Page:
(Eleventh in a series.)
In the last account of the kindness of God that led to my repentance and the reform of Rosedale Presbyterian Church—my first parish out of seminary—I wrote that my wife Mary Lee and I noted and took great joy in our new elder, Don Jerred, being in a new place, spiritually. He had a newfound fear of God and a firm determination to trust and obey His Word. What was most singular in that connection was his discipline of his sixteen-year-old son Danny for speaking disrespectfully to his mother. After this discipline of “Rambo,” Danny turned back into a normal, loveable young man. One indicator of the change in Danny is my memory that Danny’s younger brother, Douglas, became the irritating one in the family.
When I first came to town, the owner of the local True Value Hardware store, Curt Coddington, invited me to help him lead the community youth group. Since this youth group served churches from several towns, young men and women from ten to fifteen local churches attended and we spent a lot of time with them each week. Naturally, we got to know them well, particularly those from our own congregations (Curt attended a local Baptist church).
Danny’s change of heart was evident to everyone, but it was only a harbinger of wonderful blessings yet to come from God.
Following Don’s wife, Evelyn, resigning as an elder, my conscience began to suffer acutely. When I’d chosen to be ordained by the Presbyterian Church (USA), there were some good reasons for doing so, but my conscience had never been right. I knew I was entering a denomination that was constitutionally committed to the ordination of women, requiring each of its congregations to have women ordained and serving as elders proportionate to the balance of women to men in the church’s membership. This was a most basic sin against God’s order of creation, just as the Apostle Paul declares in 1Timothy 2:12-13:
But I do not allow a woman to teach or exercise authority over a man, but to remain quiet. For it was Adam who was first created, and then Eve.
So how was it I went into the PC(USA)?
Sin, but more on that later.
Fact is I woke up burdened with guilt. My memory is distinct of getting into the shower each morning and being overwhelmed with this sin of mine. There was no question I had gone into the PC(USA) against my knowledge of God’s Law, and no question my convictions were Biblical. It was overwhelming and it grew day by day, month by month.
In time, I could no longer bear it, and I talked it over with dear Mary Lee. To this day she remains intransigent in her conviction it was all for the good. She would point me to the fruit of our ministry. It was beautiful, even in Mrs. Jerred’s resignation of her eldership. Was that not an indication that God was working in and through us despite our sins?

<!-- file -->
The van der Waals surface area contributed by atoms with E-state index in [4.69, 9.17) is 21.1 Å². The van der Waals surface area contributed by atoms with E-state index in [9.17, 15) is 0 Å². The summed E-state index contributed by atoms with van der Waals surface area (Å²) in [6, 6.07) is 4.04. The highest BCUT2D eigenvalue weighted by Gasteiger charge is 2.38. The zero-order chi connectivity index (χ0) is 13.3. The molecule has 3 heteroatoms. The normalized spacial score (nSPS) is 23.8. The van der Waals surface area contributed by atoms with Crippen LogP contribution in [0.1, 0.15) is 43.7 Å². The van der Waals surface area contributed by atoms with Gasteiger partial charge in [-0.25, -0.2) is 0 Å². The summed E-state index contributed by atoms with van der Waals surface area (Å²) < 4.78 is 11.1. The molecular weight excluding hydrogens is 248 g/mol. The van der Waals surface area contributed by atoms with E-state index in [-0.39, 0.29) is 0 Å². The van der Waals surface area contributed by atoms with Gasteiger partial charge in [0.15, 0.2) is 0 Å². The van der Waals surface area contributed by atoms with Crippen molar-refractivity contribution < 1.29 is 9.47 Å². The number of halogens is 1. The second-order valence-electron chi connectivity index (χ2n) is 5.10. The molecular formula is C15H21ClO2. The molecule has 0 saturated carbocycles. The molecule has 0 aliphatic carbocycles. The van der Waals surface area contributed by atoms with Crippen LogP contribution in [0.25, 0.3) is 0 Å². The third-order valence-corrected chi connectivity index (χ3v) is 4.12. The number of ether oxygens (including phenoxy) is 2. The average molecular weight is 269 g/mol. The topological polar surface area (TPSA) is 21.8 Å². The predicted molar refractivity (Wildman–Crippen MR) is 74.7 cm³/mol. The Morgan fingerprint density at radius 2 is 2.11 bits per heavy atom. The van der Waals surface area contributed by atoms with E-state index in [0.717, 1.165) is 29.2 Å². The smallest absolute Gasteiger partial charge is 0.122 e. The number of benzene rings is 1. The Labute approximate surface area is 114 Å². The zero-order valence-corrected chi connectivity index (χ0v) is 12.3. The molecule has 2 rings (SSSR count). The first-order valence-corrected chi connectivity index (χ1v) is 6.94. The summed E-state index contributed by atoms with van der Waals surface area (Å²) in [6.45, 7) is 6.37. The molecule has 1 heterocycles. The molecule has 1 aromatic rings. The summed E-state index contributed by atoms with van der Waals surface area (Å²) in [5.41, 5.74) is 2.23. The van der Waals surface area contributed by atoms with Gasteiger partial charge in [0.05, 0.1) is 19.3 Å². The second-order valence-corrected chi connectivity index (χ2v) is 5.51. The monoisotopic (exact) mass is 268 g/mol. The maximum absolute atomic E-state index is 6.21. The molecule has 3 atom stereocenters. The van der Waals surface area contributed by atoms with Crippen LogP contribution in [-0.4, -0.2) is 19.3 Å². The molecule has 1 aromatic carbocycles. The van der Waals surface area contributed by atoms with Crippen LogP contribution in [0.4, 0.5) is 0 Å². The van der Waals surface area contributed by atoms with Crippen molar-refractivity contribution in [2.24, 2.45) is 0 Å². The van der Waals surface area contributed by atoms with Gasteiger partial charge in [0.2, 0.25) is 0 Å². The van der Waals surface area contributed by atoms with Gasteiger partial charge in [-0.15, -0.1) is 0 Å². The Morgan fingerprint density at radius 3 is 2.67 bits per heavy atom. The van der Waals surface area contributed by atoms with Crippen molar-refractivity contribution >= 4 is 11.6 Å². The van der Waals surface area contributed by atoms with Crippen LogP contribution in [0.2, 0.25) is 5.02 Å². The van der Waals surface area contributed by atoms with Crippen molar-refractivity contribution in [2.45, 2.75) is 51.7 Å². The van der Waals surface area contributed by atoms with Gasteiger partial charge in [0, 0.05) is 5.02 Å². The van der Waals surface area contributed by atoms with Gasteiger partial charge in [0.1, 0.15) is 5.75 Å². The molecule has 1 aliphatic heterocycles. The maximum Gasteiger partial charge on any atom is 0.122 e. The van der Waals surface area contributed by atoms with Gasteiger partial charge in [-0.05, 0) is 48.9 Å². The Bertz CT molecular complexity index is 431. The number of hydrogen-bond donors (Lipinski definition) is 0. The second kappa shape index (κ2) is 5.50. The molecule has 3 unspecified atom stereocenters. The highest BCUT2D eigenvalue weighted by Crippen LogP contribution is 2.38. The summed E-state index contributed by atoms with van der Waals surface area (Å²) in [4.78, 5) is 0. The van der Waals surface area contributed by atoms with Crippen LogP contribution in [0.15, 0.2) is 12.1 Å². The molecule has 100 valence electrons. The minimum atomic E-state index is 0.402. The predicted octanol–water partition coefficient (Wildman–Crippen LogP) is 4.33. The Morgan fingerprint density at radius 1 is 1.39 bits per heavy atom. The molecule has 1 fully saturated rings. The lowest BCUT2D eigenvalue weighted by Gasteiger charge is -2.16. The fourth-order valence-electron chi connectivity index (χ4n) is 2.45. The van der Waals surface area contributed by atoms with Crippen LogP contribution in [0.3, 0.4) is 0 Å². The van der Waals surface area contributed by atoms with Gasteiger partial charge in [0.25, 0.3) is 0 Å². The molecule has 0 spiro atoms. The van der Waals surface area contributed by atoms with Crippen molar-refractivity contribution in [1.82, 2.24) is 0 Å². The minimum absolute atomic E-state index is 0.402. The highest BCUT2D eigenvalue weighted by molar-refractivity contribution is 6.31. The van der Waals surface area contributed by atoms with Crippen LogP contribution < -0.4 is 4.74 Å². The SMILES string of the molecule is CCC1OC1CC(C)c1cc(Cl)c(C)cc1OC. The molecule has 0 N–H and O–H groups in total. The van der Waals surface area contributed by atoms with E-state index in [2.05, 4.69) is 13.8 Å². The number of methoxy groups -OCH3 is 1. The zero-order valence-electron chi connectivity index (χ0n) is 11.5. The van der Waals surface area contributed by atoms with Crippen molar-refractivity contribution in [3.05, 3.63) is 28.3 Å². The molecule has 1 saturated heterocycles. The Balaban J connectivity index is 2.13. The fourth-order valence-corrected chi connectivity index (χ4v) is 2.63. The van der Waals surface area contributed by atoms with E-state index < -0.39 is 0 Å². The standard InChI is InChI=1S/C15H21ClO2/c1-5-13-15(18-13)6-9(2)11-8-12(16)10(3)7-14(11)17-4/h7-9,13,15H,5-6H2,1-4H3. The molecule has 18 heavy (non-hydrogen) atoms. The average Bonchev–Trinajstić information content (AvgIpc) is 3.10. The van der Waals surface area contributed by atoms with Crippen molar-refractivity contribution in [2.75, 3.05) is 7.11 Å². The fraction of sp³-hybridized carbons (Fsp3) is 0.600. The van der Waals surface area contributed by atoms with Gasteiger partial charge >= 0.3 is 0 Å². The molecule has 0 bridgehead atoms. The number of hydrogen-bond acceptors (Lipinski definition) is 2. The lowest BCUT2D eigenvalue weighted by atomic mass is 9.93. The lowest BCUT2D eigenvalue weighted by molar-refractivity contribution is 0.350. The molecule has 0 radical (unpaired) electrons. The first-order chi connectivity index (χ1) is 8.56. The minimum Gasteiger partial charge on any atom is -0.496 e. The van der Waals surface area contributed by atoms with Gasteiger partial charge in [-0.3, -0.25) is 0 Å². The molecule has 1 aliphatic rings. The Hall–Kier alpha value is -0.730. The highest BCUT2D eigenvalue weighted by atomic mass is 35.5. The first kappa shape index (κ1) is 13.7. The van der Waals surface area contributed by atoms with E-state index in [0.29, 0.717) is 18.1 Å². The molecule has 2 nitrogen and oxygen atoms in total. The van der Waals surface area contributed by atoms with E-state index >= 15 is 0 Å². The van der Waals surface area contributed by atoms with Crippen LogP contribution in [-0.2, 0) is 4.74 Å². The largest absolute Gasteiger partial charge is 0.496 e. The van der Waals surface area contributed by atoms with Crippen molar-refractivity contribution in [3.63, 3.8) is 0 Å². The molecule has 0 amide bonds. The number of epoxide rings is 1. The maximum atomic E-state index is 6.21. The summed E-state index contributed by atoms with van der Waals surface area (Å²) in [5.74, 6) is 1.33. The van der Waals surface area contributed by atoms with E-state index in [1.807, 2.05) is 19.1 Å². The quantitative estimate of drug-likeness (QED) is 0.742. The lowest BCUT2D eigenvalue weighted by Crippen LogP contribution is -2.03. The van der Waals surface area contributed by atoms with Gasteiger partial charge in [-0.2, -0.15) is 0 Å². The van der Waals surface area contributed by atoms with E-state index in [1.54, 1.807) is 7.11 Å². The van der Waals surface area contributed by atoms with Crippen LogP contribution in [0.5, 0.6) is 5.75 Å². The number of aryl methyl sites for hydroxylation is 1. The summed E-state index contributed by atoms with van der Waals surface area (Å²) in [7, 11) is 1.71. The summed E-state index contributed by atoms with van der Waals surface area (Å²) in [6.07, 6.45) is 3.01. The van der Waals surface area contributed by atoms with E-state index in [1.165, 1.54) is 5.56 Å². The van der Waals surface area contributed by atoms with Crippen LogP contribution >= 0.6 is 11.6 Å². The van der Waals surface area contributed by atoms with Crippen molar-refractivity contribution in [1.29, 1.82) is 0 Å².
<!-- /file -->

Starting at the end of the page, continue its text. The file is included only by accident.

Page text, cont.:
Yet my guilty conscience remained, and was intolerable.
One day, it became too much to bear and we called Don and Evelyn, asking if we could come out to their farm after dinner and talk?
Always gracious, they said “Yes,” so following dinner, Mary Lee and I put our kids in bed and left the babysitter in charge. It was a ten minute drive to their farm. Pulling into the parking area at the side of their house under a picture window, we didn’t get out of the car. We’d been fighting and weren’t ready to go in, so we sat there and argued. For ten or fifteen minutes we sat there in anger and fear. Our fight was about something unrelated, although the stress causing the fight was very much related. Knowing Don and Evelyn could see us just outside their window, we were ashamed, knowing they would be concerned and wondering what was up with us?
Finally, without any resolution to our conflict, we despaired of resolving it and went inside. Don and Evelyn welcomed us warmly, not mentioning the embarrassing fact of our delay. We sat down and it all came out, like a punctured boil.
“I can’t serve the churches any longer. My conscience is intolerable. I have to resign.”
Explaining how I had sinned coming into the PC(USA), going directly against my conscience, we also explained Mary Lee’s judgment that by God’s providence it was all for the good. Nevertheless, I said I had to resign from the PC(USA) and leave my call. My guilt was simply unbearable.
It took an hour or so to get it all out. There it sat in the room, stinking to high Heaven.
After a long silence, Don cleared his throat and said quietly, “You need to trust the elders.” That was it. No explanation. I’d unburdened myself and now I needed to leave it to the elders, and trust them.
There was no further talk about the problem. We didn’t leave right away. There was small talk I can’t remember, and we left a while later, but we left with my conscience relieved that I’d confessed my sins to “one another”—in this case to my elder and his wife—and now I could rest in the knowledge that God would work through my elders to solve my anguish. It was such a relief.
Mary Lee and I drove home and went to bed where I slept soundly. The next morning, I took my shower peaceably, without drowning in self-recriminations.
(Eleventh in a series.)
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